Justin Hunter, Titans: A first round pick in 2013 and college teammate of Patterson, Hunter only caught 18 passes as a rookie. However, on those 18 passes he averaged a ridiculous 19.7 yards a catch. Hunter’s ability really showed in two games later on in the season. The total stats from those two games were 10 catches for 223 yards and two touchdowns. At 6’4 with a 4.4 speed, his ability to stretch defenses isn’t a question, but Hunter has publically said he’s looking to become a more complete receiver working underneath. Along with that, Hunter also put on some muscle this offseason and has set a goal to catch at least 60 passes this season.
Some feel that Hunter could be this years equivalent of Alshon Jeffery. Considering the natural ability and improvements made, it wouldn’t be surprising in the least to see Hunter establish himself as the Titans number one receiver for the foreseeable future.
Markus Wheaton, Steelers: With Emmanuel Sanders and Jerricho Cotchery leaving in free agency, there is a big void that needs to be filled opposite Antonio Brown. That role is Wheaton’s for the taking. Despite limited action catching only six passes, Wheaton has the skills to be a dynamic player. He has big time speed and some have compared him to a former Steeler receiver Mike Wallace who broke out in his second season. At this time, we don’t know if Wheaton will be used as more of a complete receiver, or as a deep threat. Regardless, he has a great opportunity and has more than enough ability to produce.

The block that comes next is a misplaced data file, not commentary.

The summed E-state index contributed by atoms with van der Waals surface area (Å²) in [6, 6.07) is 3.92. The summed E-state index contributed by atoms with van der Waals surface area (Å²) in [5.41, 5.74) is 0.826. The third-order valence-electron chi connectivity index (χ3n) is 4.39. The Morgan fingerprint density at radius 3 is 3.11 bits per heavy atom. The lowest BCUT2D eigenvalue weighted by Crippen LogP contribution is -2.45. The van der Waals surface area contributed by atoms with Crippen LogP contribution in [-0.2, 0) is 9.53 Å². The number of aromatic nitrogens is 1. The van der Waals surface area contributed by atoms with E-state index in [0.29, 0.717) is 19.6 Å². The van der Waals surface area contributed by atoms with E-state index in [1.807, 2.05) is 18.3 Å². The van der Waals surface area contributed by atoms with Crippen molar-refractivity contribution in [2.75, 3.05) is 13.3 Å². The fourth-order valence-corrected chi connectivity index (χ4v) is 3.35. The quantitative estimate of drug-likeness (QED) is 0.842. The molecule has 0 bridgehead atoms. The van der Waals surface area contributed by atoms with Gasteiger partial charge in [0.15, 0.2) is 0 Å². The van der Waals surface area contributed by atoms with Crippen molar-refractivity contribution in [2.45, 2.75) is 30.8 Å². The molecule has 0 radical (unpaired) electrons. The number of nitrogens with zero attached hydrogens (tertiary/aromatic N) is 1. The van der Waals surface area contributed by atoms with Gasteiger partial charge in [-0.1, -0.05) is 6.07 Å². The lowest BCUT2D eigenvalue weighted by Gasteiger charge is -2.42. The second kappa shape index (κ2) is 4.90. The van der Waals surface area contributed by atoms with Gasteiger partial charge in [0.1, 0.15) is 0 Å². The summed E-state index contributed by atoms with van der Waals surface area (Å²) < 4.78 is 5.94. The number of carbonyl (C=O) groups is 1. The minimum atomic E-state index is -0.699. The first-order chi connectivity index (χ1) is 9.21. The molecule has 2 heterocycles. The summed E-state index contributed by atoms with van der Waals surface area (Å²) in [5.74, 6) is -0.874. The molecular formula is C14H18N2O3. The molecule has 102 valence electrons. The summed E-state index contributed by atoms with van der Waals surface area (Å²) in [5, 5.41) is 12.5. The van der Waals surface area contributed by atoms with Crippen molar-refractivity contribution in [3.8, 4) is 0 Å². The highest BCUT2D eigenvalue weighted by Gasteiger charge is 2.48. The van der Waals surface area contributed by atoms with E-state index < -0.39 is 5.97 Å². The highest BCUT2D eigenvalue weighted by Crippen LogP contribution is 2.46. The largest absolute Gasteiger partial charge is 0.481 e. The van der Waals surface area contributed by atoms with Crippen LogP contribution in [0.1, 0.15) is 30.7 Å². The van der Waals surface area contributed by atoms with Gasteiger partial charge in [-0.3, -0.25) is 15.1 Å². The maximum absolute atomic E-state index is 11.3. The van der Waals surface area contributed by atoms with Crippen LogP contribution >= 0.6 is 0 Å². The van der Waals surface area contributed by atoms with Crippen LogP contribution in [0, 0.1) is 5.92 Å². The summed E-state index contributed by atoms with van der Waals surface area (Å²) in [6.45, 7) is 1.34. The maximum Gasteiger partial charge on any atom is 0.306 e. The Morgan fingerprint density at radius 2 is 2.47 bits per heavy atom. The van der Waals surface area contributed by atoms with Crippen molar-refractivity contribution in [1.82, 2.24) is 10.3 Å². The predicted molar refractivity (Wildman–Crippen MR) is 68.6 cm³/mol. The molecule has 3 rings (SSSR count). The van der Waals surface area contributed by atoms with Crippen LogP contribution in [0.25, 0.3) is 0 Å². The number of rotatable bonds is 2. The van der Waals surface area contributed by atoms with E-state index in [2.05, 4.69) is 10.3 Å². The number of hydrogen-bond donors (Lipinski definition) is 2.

Terrance Williams, Cowboys: Williams got off to a slow start as a rookie in 2013 catching only five passes for 60 yards through his first three games. After that, he showed what he was really capable of finishing the year with 44 catches 736 yards and five touchdowns. On a per reception basis, Williams was one of the best in the entire league last year. In 2014, Williams could be in for a huge year. New offensive coordinator Scott Linehan loves to throw the ball (just look at Matthew Stafford’s pass attempts the past few years), and the Cowboys defense should put the team into plenty of shootouts. Tony Romo showed trust in the rookie receiver last year and should be behind only Dez Bryant and Jason Witten in terms of targets. The talent, and opportunity is there for a big second season.